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Prince of Arkham Asylum
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The maker of this video, and I assume the arch is on this board as well, btw. @Oak Lane Cemetery!
 
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I followed the tutorial and made one. Here are a few thoughts on my experience.

1. Figure out a substantial base before you start. I used 3/4" pvc slipped over rebar pounded into the ground and it was not enough. I also made mine with 2 uprights and a middle connector but my planning didn't work out great. Mine was top heavy and I had to keep tieing it up to a tree that was luckly above it. Last year I just used them as creepy trees.

2. Start with a lot of pool noodles! Probably best to buy a whole box from the dollar store and supplement with some other sizes. Darker colors would be easier to paint. I wish my arch was twice what it is.

3. It took way more spray paint to cover it than I planned. Again - neon green is a hard color to cover, even with several layers of melted shrink wrap.

4. A large roll of shrink wrap stolen from work and hung from the ceiling is awesome!

5. Expanding foam can definitely help to make things more solid. Allen Hopps of Stiltbeast Studios has some great YouTube videos of sculpting the loctite brand foam and its very fun and versatile.




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Discussion Starter · #8 ·
I followed the tutorial and made one. Here are a few thoughts on my experience.

1. Figure out a substantial base before you start. I used 3/4" pvc slipped over rebar pounded into the ground and it was not enough. I also made mine with 2 uprights and a middle connector but my planning didn't work out great. Mine was top heavy and I had to keep tieing it up to a tree that was luckly above it. Last year I just used them as creepy trees.

2. Start with a lot of pool noodles! Probably best to buy a whole box from the dollar store and supplement with some other sizes. Darker colors would be easier to paint. I wish my arch was twice what it is.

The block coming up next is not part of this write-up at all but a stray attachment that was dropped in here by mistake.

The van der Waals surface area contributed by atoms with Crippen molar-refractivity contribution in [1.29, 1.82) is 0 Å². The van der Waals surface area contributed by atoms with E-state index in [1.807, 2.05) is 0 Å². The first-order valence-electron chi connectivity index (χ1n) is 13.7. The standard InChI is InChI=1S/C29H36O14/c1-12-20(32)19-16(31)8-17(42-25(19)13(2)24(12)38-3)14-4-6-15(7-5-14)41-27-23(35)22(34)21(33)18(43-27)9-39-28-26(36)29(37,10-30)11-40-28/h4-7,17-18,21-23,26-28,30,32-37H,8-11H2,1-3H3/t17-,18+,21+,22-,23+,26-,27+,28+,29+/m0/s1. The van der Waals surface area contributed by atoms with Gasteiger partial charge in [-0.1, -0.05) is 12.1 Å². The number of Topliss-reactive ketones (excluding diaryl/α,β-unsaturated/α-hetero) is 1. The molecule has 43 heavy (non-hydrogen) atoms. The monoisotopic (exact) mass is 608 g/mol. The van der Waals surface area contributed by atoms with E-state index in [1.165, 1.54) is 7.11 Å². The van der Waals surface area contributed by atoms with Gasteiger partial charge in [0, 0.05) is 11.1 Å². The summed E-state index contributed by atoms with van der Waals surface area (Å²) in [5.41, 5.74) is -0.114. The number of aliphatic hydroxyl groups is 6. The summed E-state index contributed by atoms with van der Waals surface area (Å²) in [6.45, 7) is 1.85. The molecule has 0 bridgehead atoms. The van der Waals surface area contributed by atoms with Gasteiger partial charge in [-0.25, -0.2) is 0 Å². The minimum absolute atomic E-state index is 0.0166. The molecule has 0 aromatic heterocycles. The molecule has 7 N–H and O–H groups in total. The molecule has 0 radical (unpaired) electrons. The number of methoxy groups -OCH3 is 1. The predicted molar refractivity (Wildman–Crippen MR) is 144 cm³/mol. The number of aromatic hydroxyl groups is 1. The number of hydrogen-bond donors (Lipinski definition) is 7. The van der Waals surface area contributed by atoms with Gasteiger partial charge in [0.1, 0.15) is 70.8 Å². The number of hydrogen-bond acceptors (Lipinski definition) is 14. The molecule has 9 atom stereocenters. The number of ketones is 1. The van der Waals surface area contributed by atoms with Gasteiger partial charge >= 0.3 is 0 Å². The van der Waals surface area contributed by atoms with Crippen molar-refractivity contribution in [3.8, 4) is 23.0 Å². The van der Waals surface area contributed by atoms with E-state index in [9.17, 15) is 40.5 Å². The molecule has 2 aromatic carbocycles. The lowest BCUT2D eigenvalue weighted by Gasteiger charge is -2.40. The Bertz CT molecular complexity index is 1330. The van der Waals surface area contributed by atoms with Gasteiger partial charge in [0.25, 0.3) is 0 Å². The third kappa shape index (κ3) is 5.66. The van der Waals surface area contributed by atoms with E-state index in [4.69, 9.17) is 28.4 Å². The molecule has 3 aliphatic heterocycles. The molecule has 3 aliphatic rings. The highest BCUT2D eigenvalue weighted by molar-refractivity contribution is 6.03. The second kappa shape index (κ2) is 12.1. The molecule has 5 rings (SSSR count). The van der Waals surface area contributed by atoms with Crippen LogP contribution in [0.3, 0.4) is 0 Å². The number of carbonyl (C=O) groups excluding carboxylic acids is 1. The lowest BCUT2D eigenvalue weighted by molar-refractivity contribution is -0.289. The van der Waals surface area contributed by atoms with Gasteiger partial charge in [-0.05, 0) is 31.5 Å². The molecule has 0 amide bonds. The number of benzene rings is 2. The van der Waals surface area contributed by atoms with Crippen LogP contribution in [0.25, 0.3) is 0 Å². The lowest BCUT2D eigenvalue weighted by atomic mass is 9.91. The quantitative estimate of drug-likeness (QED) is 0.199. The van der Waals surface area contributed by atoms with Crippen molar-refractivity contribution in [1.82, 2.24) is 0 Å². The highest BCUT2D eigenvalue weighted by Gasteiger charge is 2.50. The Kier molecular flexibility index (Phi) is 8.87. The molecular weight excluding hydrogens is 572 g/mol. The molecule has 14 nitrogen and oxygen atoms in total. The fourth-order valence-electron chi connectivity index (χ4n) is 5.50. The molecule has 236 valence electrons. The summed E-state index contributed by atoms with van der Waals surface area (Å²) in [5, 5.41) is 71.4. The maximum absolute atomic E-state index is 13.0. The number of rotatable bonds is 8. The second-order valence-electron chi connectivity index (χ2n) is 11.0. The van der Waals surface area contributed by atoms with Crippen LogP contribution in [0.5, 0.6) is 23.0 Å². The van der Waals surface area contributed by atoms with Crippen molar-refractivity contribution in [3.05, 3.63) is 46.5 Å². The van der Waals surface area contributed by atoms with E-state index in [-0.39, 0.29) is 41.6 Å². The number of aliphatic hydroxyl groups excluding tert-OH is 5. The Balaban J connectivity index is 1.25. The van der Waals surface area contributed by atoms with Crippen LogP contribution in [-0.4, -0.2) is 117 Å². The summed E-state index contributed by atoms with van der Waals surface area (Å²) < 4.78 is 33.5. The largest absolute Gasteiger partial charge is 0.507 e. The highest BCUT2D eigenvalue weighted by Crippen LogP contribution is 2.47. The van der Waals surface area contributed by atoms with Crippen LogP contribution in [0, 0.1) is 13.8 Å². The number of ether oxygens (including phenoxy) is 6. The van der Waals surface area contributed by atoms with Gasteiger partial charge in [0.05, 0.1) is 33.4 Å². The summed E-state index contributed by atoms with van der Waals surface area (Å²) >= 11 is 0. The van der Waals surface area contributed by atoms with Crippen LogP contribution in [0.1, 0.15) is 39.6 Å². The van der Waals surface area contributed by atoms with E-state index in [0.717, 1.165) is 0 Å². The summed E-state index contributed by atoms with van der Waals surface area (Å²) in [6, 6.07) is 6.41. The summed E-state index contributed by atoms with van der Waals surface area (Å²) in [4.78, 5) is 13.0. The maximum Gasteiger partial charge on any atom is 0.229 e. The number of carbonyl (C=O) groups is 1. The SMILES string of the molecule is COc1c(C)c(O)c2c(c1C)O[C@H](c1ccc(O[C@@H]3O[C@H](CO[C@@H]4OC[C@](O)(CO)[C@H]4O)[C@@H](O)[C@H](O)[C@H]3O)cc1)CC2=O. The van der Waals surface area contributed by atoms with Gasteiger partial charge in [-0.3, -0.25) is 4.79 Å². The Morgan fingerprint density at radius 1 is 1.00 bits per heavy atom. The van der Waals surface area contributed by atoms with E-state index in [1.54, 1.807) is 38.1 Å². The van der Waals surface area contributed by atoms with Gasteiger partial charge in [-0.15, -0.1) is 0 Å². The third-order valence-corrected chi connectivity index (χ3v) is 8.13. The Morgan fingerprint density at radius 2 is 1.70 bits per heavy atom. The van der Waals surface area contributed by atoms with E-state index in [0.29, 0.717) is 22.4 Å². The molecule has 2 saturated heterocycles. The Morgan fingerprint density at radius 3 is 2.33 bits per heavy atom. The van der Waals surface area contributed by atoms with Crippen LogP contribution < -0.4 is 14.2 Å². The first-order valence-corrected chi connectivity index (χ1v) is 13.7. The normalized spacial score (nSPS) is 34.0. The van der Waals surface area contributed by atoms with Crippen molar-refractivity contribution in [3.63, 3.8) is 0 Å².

3. It took way more spray paint to cover it than I planned. Again - neon green is a hard color to cover, even with several layers of melted shrink wrap.

4. A large roll of shrink wrap stolen from work and hung from the ceiling is awesome!

5. Expanding foam can definitely help to make things more solid. Allen Hopps of Stiltbeast Studios has some great YouTube videos of sculpting the loctite brand foam and its very fun and versatile.




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Thank you for the help. I like yours. I'm off to buy a lot of pool noodles.😊
 

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Prop Building
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This is a tip for everyone working with pool noodles. You can find the same material (Closed Cell Foam) used in pool noodles in a product called "Backer Rod" it's used in concrete forms and insulation purposes. You may have to go chase up a local supplier for the stuff, but the best thing about it, is most of the time it comes in grey, which makes painting way easier. It also is not hollow in the centre, comes in a TON of alternate sizes as well from 1/2" all the way up to 4".
 

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Oak Lane Cemetery
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Someone say vine arch? lol. Original maker here. One thing I can say for sure is that you will be repainting it every year if you paint it like I did. The spray paint for plastics DOES NOT stick to stretch wrap well. I tried undercoating spray paint in 2019 and it failed as well, but not as badly. Turned out that the stretch wrap fim is just too slick and stretchy for paint to adhere to very well. Getting ready to repaint the entire thing for 2021 and I'm going to base coat it with latex carpet adhesive this time and see if that does not do away with the peeling. Start on it now if you are going to make one. Took me 3-4 months of days off to make.